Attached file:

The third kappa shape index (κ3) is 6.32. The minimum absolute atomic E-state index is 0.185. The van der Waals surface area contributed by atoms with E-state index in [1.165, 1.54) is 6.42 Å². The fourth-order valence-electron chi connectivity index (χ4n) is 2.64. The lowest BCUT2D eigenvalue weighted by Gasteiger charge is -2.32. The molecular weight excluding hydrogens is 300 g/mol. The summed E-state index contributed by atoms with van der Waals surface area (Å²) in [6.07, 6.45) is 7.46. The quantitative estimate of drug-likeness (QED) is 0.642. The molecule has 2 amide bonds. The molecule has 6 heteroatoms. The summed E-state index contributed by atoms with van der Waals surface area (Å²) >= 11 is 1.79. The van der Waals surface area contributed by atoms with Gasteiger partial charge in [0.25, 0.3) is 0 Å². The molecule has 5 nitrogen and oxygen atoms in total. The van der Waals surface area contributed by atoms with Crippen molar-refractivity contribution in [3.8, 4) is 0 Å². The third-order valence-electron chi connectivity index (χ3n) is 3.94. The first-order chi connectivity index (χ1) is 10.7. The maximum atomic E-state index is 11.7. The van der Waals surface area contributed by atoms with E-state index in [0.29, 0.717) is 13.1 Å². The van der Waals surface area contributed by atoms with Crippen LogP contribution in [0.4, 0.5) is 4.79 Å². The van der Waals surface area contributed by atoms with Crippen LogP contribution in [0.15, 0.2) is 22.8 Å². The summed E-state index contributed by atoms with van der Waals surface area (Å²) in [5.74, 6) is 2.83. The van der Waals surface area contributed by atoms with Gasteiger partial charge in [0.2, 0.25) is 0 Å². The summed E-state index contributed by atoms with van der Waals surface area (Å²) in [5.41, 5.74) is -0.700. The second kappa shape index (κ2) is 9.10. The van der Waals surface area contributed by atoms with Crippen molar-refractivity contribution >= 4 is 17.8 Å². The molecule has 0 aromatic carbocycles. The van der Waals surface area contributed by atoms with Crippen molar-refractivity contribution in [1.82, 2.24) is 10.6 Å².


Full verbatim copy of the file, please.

The third kappa shape index (κ3) is 6.32. The minimum absolute atomic E-state index is 0.185. The van der Waals surface area contributed by atoms with E-state index in [1.165, 1.54) is 6.42 Å². The fourth-order valence-electron chi connectivity index (χ4n) is 2.64. The lowest BCUT2D eigenvalue weighted by Gasteiger charge is -2.32. The molecular weight excluding hydrogens is 300 g/mol. The summed E-state index contributed by atoms with van der Waals surface area (Å²) in [6.07, 6.45) is 7.46. The quantitative estimate of drug-likeness (QED) is 0.642. The molecule has 2 amide bonds. The molecule has 6 heteroatoms. The summed E-state index contributed by atoms with van der Waals surface area (Å²) >= 11 is 1.79. The van der Waals surface area contributed by atoms with Gasteiger partial charge in [0.25, 0.3) is 0 Å². The molecule has 5 nitrogen and oxygen atoms in total. The van der Waals surface area contributed by atoms with Crippen molar-refractivity contribution in [3.8, 4) is 0 Å². The third-order valence-electron chi connectivity index (χ3n) is 3.94. The first-order chi connectivity index (χ1) is 10.7. The maximum atomic E-state index is 11.7. The van der Waals surface area contributed by atoms with E-state index in [0.29, 0.717) is 13.1 Å². The van der Waals surface area contributed by atoms with Crippen LogP contribution in [0.4, 0.5) is 4.79 Å². The van der Waals surface area contributed by atoms with Crippen LogP contribution in [0.15, 0.2) is 22.8 Å². The summed E-state index contributed by atoms with van der Waals surface area (Å²) in [5.74, 6) is 2.83. The van der Waals surface area contributed by atoms with Gasteiger partial charge in [0.2, 0.25) is 0 Å². The summed E-state index contributed by atoms with van der Waals surface area (Å²) in [5.41, 5.74) is -0.700. The second kappa shape index (κ2) is 9.10. The van der Waals surface area contributed by atoms with Crippen molar-refractivity contribution >= 4 is 17.8 Å². The molecule has 0 aromatic carbocycles. The van der Waals surface area contributed by atoms with Crippen molar-refractivity contribution in [1.82, 2.24) is 10.6 Å².